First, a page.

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Efforts of Parks and Recreation Foundation 2 Chome-11, Nishi-Shinjuku, Shinjuku-ku, Tokyo

Aiming to create safe and comfortable parks that are appreciated by the public

The Parks and Recreation Foundation currently manages and operates 32 parks, including 17 national parks nationwide, with the aim of contributing to the sound development of citizens and the preservation of the environment, as well as contributing to local communities. We interviewed Mr. Shinichiro Kiba of the Shinjuku Central Park Management Office of the Parks Foundation about the Parks and Recreation Foundation's activities.

Wheelchair experience through the "Accessible Tourism Promotion Seminar”

In 2021, the Tokyo Metropolitan Government's "Accessible Tourism Promotion Seminar" was used to provide hands-on training for wheelchair users. As an organization, we have always had a deep interest in universal design and have always thought about how to make parks more enjoyable for all visitors. We had known for some time that the Tokyo Metropolitan Government had a dispatch-type training plan, but we had been forced to postpone it due to COVID-19, and we were finally able to apply for and implement the hands-on training this time.

The training was held at Shinjuku Chuo Park, where the participants were divided into three groups of four and took turns playing the role of a wheelchair rider and a caregiver as they moved around the park.
Actually moving around the park in a wheelchair, I noticed many things from the perspective of a wheelchair user, such as steps, slopes (ramps), restrooms, and vending machine purchases. Wheelchair use can be dangerous if basic points are not kept in mind. For example, if the rear wheels are not placed on a step and the wheelchair is lifted, the front wheels can move, leading to a fall accident. In fact, during the training, there were times when participants tried to move forward on a step that was only 1 cm in height and ended up falling forward, and even on a gentle slope, it was difficult to move straight forward depending on the slope and gradient. In addition, there were many things that we would not normally notice, such as the fact that the entrance door to the barrier-free restroom automatically closes, making it inconvenient for wheelchair users unless there is someone to hold the door, and that wheelchair users cannot press the topmost product button on the vending machines installed in the park.

After the wheelchair experience, the training was conducted in a classroom setting. The training was conducted in the form of taking pictures along the way in the park, and sharing information on areas of concern or inconvenience with each other's groups and exchanging opinions. The dispatched lecturer advised the participants to prepare a recommended tour route around the park for wheelchair users in advance and to provide barrier-free information not only inside the park but also before visiting the park. We also recognized that it is very important to know how to get to the park from the nearest station. I believe that this training was a great success in that all staff members were able to share and confirm the current issues.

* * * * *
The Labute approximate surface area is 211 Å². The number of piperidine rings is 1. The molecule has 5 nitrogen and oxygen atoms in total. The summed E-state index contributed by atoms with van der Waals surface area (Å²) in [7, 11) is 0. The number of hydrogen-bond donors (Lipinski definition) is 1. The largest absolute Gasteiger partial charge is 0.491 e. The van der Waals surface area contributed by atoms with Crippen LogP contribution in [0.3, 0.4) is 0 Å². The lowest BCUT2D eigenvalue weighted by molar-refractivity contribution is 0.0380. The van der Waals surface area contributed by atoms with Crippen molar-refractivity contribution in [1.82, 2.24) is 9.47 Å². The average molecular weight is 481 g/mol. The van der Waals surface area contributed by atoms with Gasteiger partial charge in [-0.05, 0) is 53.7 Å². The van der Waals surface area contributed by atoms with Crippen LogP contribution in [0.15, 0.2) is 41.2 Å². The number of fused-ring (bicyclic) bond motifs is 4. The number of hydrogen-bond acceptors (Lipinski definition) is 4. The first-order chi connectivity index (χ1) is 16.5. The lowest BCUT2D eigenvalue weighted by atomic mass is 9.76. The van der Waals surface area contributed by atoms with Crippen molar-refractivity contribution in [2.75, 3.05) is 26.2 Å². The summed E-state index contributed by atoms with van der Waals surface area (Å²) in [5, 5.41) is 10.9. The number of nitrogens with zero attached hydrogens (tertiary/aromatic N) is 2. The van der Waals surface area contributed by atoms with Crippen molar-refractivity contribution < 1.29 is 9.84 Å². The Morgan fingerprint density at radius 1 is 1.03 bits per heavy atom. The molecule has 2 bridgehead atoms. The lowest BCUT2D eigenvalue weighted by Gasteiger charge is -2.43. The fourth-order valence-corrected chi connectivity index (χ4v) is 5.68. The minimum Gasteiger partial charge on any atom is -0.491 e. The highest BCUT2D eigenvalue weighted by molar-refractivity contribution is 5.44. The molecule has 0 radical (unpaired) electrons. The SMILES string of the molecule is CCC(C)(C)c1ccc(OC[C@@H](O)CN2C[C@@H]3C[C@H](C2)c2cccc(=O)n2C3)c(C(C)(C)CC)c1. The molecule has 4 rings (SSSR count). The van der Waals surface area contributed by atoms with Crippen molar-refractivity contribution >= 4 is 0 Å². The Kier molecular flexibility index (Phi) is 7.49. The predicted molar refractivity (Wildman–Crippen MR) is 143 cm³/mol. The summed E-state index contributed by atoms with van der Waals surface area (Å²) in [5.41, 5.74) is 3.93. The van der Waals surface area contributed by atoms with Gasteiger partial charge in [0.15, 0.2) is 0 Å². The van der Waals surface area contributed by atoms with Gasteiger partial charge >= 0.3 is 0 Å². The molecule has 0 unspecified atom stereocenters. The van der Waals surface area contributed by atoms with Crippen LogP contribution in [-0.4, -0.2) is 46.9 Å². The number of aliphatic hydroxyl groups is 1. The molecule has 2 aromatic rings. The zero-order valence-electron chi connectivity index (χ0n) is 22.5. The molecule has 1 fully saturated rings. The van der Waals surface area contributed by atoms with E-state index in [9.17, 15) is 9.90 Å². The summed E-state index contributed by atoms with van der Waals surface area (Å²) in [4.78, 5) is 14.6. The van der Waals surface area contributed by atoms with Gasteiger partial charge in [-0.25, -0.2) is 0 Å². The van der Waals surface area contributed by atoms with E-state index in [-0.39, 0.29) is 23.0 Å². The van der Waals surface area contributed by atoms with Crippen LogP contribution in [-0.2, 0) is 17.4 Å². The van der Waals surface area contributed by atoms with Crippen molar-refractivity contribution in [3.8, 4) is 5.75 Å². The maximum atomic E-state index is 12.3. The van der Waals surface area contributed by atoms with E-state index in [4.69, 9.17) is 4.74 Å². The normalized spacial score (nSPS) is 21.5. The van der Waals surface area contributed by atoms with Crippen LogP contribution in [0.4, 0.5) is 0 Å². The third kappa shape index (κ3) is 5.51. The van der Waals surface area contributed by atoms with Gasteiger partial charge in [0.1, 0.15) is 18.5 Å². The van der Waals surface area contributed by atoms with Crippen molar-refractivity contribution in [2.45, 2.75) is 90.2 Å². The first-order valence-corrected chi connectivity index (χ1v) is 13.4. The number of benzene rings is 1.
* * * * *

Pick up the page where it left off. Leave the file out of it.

To make the parks enjoyable for all

Although we focused on the experience of using a wheelchair this time, we want all visitors to enjoy the park. We are always thinking of ways to make Japanese parks places of relaxation for people with small children, pregnant women, people with visual or hearing impairments, and foreigners who do not understand Japanese.

A writing board is available at the park office and can be used at any time if needed. In addition, as part of our efforts for foreign visitors, we have prepared park maps in English, Chinese, and Korean, and broadcasts in the park are also made in four languages. We also have staff members who can provide information in English and actually communicate with foreign visitors to the park.

An "inclusive playground" is scheduled to be installed this fall. Inclusive playground equipment is equipment that allows children with and without physical disabilities to play together.

With the introduction of this playground equipment, we hope to use this opportunity to make the park an enjoyable place to play and a place where everyone can grow and develop together.

Customer service with "Omotenashi” Spirit

We at the Parks and Recreation Foundation value the spirit of Omotenashi (hospitality). We will continue our efforts to improve the hospitality of our staff through training programs such as this one. In order to practice "Barrier-Free Mind," we will conduct training by hospitality instructors and hospitality training for the physically challenged, as well as promote the acquisition of service assistant certification and service hospitality certification, which will be utilized in our daily work.

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